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March 9, 2009
Social Media Noobs and Gurus
 
Some social media “experts” and veterans look down on social media “noobs,” aka newbies, or newcomers. (The word “noob” comes from l33tspeak, an early hacker “language” now popular among some social networkers.)
This behavior can manifest itself in several ways, such as the snub at someone who dares to say something as naïve as ‘Wow, have you tried Friendfeed? It’s pretty cool!” The social media putdown artist can respond, “Come on, everyone knows about Friendfeed.”
I’m sure this phenomenon exists in other fields, but it’s very common in social media. I think there are several reasons for this. Social media is only starting to be taught in universities, and recognized as a profession, so “expert” credentials are hard to define and are often something one awards to one’s self.
Also, those who see their social media participation as a form of Search Engine Optimization, that is, they behave on social networks and on blogs as if traffic and links were the only measures of success, know they can improve their stats by flaming others, and noobs are easy targets.
Many of the top bloggers compete like oldtime pressroom reporters for “scoops” on the latest Web 2.0 announcements, influencing others to mistakenly believe that if you’re not first, then you have nothing worth saying. There’s even a “first” meme online, in which people vie to be the first to comment on a video, photo, etc. by posting the word “first.” No one knows why it matters to be first in this contest, but it continues.
Truthfully, there is little value in just being first. What matters more is using social networks to share information. There’s value in letting friends know about one’s own social media discoveries, whether they’re new to the world or not. Referral is what makes and grows a social network. If the first 10 people to use Facebook didn’t tell friends “hey this is cool!” Facebook would have, let’s see, 10 users.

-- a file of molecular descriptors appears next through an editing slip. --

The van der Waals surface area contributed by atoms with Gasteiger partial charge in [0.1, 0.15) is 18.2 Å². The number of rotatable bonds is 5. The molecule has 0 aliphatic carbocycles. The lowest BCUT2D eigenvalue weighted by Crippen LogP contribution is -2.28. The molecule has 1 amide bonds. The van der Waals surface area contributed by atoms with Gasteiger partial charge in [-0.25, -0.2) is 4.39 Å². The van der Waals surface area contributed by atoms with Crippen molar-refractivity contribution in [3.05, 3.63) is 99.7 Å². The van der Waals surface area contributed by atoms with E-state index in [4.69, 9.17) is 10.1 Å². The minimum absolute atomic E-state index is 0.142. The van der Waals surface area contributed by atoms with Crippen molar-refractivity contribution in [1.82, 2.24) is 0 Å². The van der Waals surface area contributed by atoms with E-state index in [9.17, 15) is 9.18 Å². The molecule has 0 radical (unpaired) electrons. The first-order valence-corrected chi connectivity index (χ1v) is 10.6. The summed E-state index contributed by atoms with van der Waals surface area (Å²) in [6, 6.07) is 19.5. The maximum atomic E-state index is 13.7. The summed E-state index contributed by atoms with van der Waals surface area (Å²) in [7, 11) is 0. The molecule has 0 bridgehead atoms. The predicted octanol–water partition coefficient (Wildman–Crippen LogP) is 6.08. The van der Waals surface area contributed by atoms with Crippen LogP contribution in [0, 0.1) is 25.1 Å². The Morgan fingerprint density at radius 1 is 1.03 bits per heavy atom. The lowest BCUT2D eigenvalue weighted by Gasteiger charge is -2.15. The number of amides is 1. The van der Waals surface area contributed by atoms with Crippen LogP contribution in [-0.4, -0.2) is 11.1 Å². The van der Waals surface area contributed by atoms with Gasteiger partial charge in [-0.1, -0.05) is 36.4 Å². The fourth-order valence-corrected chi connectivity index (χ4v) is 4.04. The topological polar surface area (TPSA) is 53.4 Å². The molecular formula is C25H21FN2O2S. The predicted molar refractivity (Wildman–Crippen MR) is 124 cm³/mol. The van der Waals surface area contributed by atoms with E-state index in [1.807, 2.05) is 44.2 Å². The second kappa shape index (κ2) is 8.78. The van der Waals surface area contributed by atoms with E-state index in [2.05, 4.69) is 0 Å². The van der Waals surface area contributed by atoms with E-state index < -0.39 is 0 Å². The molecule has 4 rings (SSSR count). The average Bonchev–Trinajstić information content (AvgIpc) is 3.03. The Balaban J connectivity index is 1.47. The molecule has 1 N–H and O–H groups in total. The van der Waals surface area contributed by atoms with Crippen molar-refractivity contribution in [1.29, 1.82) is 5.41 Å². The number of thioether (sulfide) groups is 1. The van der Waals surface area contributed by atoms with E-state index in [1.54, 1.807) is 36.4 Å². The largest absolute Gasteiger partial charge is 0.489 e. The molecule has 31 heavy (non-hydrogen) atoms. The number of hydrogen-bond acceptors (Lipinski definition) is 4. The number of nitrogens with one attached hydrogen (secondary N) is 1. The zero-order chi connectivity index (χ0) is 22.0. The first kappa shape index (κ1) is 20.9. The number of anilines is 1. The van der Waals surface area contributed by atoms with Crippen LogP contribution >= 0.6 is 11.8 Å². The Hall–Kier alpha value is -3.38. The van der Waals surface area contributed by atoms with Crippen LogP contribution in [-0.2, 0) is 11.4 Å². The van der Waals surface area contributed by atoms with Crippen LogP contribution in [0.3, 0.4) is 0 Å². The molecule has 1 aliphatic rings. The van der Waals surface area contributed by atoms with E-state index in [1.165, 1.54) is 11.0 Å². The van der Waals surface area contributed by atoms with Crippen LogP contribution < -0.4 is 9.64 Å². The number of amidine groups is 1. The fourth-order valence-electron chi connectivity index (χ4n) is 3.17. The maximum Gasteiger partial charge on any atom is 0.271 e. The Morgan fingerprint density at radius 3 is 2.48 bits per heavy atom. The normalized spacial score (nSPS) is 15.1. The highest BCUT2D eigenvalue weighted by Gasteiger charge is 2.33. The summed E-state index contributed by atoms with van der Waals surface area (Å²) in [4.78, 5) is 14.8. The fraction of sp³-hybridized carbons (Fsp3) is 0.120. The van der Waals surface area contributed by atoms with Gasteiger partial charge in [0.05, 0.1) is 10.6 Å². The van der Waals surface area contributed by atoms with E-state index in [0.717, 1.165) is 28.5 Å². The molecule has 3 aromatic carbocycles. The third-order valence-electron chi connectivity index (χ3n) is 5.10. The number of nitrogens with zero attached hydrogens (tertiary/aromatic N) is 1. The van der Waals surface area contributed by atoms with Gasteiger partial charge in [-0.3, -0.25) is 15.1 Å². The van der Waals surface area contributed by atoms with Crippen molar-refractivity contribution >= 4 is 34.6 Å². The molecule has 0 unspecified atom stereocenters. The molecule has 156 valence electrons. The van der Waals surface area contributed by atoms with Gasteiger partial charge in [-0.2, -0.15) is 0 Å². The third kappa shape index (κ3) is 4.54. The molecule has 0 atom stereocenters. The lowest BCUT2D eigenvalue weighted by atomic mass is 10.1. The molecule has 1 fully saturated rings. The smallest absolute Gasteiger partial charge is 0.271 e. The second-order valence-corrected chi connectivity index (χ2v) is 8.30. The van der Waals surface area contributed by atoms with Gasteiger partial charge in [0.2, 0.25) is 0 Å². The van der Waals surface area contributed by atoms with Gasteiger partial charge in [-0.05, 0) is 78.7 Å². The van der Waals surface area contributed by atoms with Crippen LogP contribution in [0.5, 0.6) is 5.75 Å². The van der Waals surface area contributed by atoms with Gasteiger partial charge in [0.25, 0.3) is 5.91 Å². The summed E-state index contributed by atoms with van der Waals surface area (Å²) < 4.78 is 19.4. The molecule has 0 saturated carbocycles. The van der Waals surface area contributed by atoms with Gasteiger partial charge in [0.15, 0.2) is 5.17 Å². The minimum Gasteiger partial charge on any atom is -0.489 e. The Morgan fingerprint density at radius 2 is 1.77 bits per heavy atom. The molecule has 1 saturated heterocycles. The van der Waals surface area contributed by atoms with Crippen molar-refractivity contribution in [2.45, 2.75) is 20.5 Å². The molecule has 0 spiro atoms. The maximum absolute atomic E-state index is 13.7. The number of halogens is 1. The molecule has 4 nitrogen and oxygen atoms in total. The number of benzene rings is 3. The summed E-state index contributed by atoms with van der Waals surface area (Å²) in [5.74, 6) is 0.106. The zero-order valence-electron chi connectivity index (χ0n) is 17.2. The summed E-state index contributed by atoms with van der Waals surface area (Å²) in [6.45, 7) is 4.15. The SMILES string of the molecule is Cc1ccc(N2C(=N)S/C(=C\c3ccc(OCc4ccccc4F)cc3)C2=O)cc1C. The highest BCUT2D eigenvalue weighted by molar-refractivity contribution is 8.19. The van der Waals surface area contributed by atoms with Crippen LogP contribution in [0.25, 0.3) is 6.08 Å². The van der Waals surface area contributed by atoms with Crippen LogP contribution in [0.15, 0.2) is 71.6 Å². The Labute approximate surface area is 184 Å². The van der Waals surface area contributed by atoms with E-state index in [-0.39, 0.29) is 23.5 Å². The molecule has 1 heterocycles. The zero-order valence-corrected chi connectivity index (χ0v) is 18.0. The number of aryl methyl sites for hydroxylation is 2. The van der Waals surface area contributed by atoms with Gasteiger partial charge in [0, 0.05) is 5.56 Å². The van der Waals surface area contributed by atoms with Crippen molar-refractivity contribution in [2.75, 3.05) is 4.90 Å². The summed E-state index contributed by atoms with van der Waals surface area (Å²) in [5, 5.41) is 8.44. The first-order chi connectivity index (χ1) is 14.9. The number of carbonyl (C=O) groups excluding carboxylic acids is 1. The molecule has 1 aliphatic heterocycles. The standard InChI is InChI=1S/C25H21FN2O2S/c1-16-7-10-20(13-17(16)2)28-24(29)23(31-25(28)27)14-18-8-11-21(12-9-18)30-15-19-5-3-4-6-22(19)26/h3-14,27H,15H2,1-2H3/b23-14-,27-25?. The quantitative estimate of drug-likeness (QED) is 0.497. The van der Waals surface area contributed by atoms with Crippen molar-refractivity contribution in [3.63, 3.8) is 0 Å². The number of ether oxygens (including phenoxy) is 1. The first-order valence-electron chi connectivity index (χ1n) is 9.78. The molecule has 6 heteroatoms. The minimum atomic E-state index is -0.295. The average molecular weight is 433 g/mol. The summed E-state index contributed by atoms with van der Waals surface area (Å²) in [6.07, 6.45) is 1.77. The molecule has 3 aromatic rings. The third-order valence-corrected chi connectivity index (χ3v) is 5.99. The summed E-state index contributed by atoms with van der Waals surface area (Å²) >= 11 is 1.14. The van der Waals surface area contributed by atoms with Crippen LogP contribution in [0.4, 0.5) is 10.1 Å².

There’s also value in explaining how to use social media tools. (This is not the same as explaining how to behave when using them, which is much more subjective and complex.) I wrote a post on using hashtags on Twitter. Was I the first? No. Was I the best? No. Was it useful? I think so.
My repertoire in the kitchen is pretty limited, so I was intimidated when my daughter asked me to make her a hardboiled egg. It doesn’t matter that it’s a simple thing to do. If you don’t know how, you need to find out. So of course, I turned to Google and found a great recipe on About.com. Maybe it’s not Brook Trout Almandine lightly sautéed and served on a bed of rice pilaf, but I’m glad some people aren’t afraid to talk about cooking basics and help a hardboiled egg noob like me without condescension.
More on topic, I gave a presentation a couple of years ago at a Public Relations Society of America conference on the topic of using social media in an agency. An experienced public relations professional asked, “what’s a blog?” Even in this room full of relative neophytes, a couple of people laughed, but I thought this was a wonderful question, and I really admired the person who asked it. It opened up one of the best discussions of the afternoon, because, by returning to fundamentals, we were able to dissect just what a blog really was, and why an agency/company would want to have one, and how it behaves, rather than glossing over it as if everyone understood it.
So what’s my premise? Social media is too new to be dividing the world into the “get its” and “don’t get its.” And if there are experts, the best thing they can do is not to flaunting their expertise, or bash people with it – it’s to help out a newcomer without motive or attitude. Because the people who engage in contentious and antagonistic behavior aren’t social media experts. In fact, they have proven themselves totally incompetent in a field with the word “social” in its name, which has among its meanings “marked by friendly companionship with others.”
 
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Joel Postman is the principal of Socialized, a consultancy that helps companies make effective use of social media in corporate communications, marketing and public relations. He's the author of SocialCorp: Social Media Goes Corporate, a handbook designed to help corporate communicators and executives understand how to successfully adopt social business strategies in large companies. Prior to founding Socialized, he was EVP of Emerging Media at Eastwick Communications a Silicon Valley public relations firm, and before that, he has a decade of Fortune 500 corporate communications experience, including leadership roles in executive and internal communications at Hewlett-Packard and Sun Microsystems.

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